The LCC and PBP analyses determine the economic impact of potential standards on individual customers. The LCC is the total customer expense for equipment over the life of the equipment. The LCC analysis compares the LCCs of equipment designed to meet possible energy conservation standards with the LCCs of the equipment likely to be installed in the absence of amended standards. DOE determines LCCs by considering (1) Total or incremental installed cost to the purchaser (which consists of manufacturer selling price, sales taxes, distribution chain markups, and installation cost); (2) the operating expenses of the equipment (energy use and maintenance); (3) expected equipment lifetime; and (4) a discount rate that reflects the real consumer cost of capital and puts the LCC in present-value terms. The PBP is the number of years needed to recover the increase in purchase price (including installation cost) of more efficient equipment through savings in the operating cost of the equipment. It is the quotient of the change in total installed cost due to increased efficiency divided by the change in annual operating cost from increased efficiency. Chapter 8 of the preliminary TSD discusses the LCC and PBP analyses.

E. National Impact Analysis

The NIA estimates the national energy savings (NES) and the net present value (NPV) of total customer costs and savings expected to result from amended standards at specific efficiency levels. DOE calculated NES and NPV for each candidate standard level as the difference between a base case forecast (without amended standards) and the standards case forecast (with standards at that particular level). Cumulative energy savings are the sum of the annual NES determined over a specified analysis period. The national NPV is the sum over time of the discounted net savings each year, which consists of the difference between total operating cost savings and increases in total installed costs. Critical inputs to this analysis include shipments projections, estimated equipment lifetimes, and estimates of changes in shipments in response to changes in equipment costs due to standards. Chapter 10 of the preliminary TSD discusses the NIA.

DOE consulted with interested parties as part of its process for conducting all of the analyses and invites further input from the public on these topics. The preliminary analytical results are subject to revision following review and input from the public. The final rule will contain the final analysis results.

The Department encourages those who wish to participate in the public meeting to obtain the preliminary TSD and to be prepared to discuss its contents. A copy of the preliminary TSD is available at the web address given in the SUMMARY section of this notice. However, public meeting participants need not limit their comments to the topics identified in the preliminary TSD. The Department is also interested in receiving views concerning other relevant issues that participants believe would affect energy conservation standards for this equipment or that DOE should address in the NOPR.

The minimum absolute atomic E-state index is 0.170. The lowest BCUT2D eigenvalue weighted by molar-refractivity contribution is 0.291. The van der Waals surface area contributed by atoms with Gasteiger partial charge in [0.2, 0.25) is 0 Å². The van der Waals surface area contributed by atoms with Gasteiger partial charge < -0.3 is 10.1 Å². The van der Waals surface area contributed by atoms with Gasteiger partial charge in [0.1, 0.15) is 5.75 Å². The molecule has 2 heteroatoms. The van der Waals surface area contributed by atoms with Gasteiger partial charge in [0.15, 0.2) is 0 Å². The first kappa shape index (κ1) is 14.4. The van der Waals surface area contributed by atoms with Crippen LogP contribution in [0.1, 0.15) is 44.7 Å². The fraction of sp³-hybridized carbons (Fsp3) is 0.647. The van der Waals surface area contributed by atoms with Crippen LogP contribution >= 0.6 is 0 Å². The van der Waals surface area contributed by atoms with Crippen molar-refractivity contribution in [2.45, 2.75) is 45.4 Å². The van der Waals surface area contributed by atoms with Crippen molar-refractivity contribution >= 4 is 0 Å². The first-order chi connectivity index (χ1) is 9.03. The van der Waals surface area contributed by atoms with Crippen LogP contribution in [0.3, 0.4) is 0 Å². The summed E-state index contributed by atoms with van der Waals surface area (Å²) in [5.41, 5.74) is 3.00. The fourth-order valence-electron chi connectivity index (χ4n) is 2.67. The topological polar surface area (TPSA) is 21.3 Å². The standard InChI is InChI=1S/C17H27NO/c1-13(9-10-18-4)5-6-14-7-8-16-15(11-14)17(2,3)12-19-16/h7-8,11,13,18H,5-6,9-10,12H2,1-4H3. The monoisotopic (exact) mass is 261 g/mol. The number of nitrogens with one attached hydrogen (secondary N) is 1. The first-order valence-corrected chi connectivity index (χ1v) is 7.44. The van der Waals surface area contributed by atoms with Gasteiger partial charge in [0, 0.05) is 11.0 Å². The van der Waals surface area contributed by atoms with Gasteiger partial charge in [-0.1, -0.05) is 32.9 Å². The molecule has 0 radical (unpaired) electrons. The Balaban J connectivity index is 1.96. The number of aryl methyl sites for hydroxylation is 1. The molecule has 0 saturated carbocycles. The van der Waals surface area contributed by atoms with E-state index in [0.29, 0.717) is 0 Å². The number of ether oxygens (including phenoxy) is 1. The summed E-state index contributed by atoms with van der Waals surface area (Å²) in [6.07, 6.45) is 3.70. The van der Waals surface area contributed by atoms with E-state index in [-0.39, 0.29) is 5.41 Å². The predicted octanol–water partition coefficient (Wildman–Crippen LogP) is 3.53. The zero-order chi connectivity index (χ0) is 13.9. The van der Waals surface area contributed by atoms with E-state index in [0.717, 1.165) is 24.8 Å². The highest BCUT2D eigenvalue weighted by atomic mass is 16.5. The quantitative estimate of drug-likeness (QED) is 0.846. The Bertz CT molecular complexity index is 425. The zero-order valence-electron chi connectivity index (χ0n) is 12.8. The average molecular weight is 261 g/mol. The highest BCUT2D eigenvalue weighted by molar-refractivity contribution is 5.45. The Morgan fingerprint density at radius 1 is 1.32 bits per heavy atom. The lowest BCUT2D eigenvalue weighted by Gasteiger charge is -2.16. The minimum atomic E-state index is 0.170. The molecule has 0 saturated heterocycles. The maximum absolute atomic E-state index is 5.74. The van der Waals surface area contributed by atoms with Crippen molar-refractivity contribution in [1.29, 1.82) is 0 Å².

Furthermore, the Department invites all interested parties, regardless of whether they participate in the public meeting, to submit in writing by April 18, 2011, comments and information on matters addressed in the preliminary TSD and on other matters relevant to consideration of standards for distribution transformers.

The public meeting will be conducted in an informal, conference style. A court reporter will be present to record the minutes of the meeting. There shall be no discussion of proprietary information, costs or prices, market shares, or other commercial matters regulated by United States antitrust laws.

After the public meeting and the expiration of the period for submitting written statements, the Department will consider all comments and additional information that it obtains from interested parties or through further analyses. Afterwards, the Department will publish either a determination that the standards for distribution transformers need not be amended or a NOPR proposing to amend those standards. Any NOPR will include proposed energy conservation standards for the equipment covered by this rulemaking, and members of the public will be given an opportunity to submit written and oral comments on the proposed standards.

Issued in Washington, DC, on February 23, 2011.

Cathy Zoi,

Assistant Secretary, Energy Efficiency and Renewable Energy.

[FR Doc. 2011-4607 Filed 3-1-11; 8:45 am]

BILLING CODE 6450-01-P

Footnotes Back to Top

1. For editorial reasons, upon codification in the U.S. Code, Part C was re-designated Part A-1.